Niche marketing

Culture | An American Legoland opens, the champagne still flows for Lawrence Welk, and other cultural buzz

Issue: "Forbes," Nov. 20, 1999

Lego my Lego
Would you visit a theme park where the big attractions were made from Lego toys? Legoland is such a place, and its American version opened up on 128 acres near San Diego this year. Thousands upon thousands of kids can take their parents to see everything from a giraffe to the White House to Egyptian pyramids made from millions of Lego blocks. In a world filled with high-tech electronic goodies, Lego has managed to hold an important place in kids' toy boxes. Over 300 million people worldwide have bought the multicolored pieces. England and Denmark already have Legoland parks, and another is in the works near Munich, Germany. It expects to receive 1.4 million visitors annually, even without the benefit of a popular mascot like Mickey Mouse. What explains the popularity of Lego? With a system that makes computer hardware builders green with envy, Lego toys are made to be compatible with one another, whether bought yesterday or in the 1960s. And unlike other hit toys, Lego blocks are always a fresh canvas. Endless other toys must use everything from ads to TV cartoons to give children an epic into which to fit their figures. But how many times can Luke Skywalker defeat Darth Vader before Junior gets bored? Lawrence Welk, rebel
Lawrence Welk's musical legacy may never die. Hated by music buffs, canceled by ABC way back in 1971, and mocked by almost everyone, the late bandleader still attracts a following even now, seven years after his death. Today, Welk's record label keeps his music in print; his TV shows still appear in reruns. Two resorts, Escondido, Calif., and Branson, Mo., attract fans with live shows and memories of the days when Welk's accordion bubbled away. Welk's staying power is related to his personality. Born to a German-speaking North Dakota family in 1903, he was addicted to music and clawed his way toward success. Unlike numerous other colleagues, he held on tight to keep his career going while the big ballroom sound faded away. Behind the scenes, the captain of "champagne music" used his popularity to build a corporate empire ranging from music rights to real estate. "If you can handle the orchestra business right, you can get into the business world," he said. When ABC dropped his TV show, The Lawrence Welk Show, he went into the then-fledgling world of syndication. The bad news is that Welk's champagne music helped send the rock 'n' roll generation into rebellion against any and every pre-1950s style by turning everything into a sweetened, sentimental Jell-O concoction. In keeping his music alive, he oversanitized it to make it palatable to ever-older audiences. For many, his happy polka steps were something to rebel against. But it's still impressive that he and his successors kept the champagne flowing for an audience that was supposed to have died out 25 years ago. Phantom of the box office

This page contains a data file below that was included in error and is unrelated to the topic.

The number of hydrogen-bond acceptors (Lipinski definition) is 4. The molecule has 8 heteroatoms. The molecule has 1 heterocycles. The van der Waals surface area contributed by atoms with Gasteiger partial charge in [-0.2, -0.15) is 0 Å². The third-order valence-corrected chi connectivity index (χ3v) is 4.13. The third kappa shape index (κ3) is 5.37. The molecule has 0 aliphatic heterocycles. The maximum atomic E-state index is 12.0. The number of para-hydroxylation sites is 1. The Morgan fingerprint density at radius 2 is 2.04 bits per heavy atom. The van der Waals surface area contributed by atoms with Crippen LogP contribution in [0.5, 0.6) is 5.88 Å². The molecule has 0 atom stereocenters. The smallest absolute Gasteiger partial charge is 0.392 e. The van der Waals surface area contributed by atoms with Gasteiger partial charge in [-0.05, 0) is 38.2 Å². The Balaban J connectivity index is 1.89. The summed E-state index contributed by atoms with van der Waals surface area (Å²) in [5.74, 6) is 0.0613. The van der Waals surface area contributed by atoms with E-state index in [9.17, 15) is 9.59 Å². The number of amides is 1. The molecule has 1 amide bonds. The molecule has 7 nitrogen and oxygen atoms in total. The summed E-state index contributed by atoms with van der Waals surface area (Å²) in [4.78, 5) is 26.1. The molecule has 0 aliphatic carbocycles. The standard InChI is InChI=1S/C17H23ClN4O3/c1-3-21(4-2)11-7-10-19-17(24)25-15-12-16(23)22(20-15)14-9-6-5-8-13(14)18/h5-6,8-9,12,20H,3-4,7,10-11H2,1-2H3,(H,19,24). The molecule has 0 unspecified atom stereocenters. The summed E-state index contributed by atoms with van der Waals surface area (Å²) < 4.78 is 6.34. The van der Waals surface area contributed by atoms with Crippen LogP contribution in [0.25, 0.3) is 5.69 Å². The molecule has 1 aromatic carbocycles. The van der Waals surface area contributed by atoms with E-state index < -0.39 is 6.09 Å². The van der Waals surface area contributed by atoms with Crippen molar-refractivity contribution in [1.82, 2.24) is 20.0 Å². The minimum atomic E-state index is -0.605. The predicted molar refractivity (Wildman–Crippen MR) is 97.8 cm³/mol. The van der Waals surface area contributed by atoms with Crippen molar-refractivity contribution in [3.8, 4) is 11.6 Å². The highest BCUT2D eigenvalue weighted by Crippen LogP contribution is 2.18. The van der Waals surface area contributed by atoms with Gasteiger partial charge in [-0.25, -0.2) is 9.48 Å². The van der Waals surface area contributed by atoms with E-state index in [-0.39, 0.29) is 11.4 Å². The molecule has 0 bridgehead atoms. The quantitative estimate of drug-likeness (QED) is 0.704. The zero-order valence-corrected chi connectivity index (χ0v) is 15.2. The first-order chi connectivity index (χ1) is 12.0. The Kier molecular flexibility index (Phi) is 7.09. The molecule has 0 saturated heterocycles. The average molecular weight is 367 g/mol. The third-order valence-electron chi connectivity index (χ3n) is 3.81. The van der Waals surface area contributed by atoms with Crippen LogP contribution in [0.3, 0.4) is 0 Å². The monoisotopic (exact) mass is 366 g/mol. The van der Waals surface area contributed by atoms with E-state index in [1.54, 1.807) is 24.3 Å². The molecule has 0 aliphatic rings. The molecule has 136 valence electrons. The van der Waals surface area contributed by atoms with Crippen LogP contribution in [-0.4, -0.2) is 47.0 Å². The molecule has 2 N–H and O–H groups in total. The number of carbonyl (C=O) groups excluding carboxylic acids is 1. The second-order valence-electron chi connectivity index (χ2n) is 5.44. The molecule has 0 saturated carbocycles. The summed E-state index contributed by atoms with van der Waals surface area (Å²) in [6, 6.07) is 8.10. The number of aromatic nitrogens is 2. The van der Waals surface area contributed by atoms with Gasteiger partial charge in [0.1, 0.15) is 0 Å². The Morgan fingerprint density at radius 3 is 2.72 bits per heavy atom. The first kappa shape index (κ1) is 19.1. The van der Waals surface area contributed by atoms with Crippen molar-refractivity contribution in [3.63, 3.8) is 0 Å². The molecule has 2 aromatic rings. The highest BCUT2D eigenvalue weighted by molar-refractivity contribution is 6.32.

Broadway's popularity is declining, but its health is boosted by mega-hit shows like Phantom of the Opera. This Andrew Lloyd Webber hit has seen 15 different productions run from Hamburg to Toronto since it opened in London back in 1986. Today, it remains near the top of the Broadway box office, and touring shows crisscross the USA. It may be the most successful stage musical of all time, collecting seven Tony Awards and $2.8 billion in ticket sales (a figure that would wow even Hollywood). For those who don't know the story, there really is no supernatural "Phantom" in this opera, but a masked madman lurking in the shadows of the Paris Opera House, terrorizing everyone and directing the career of his protege, a young soprano named Christine. Phantom sells because it is well performed and its Gothic worldview is a perennial in our culture. And yet, the audience can't root for the Phantom, and has no one else with whom to sympathize. The musical is technically masterful (complete with massive sets), but sadly forgettable.

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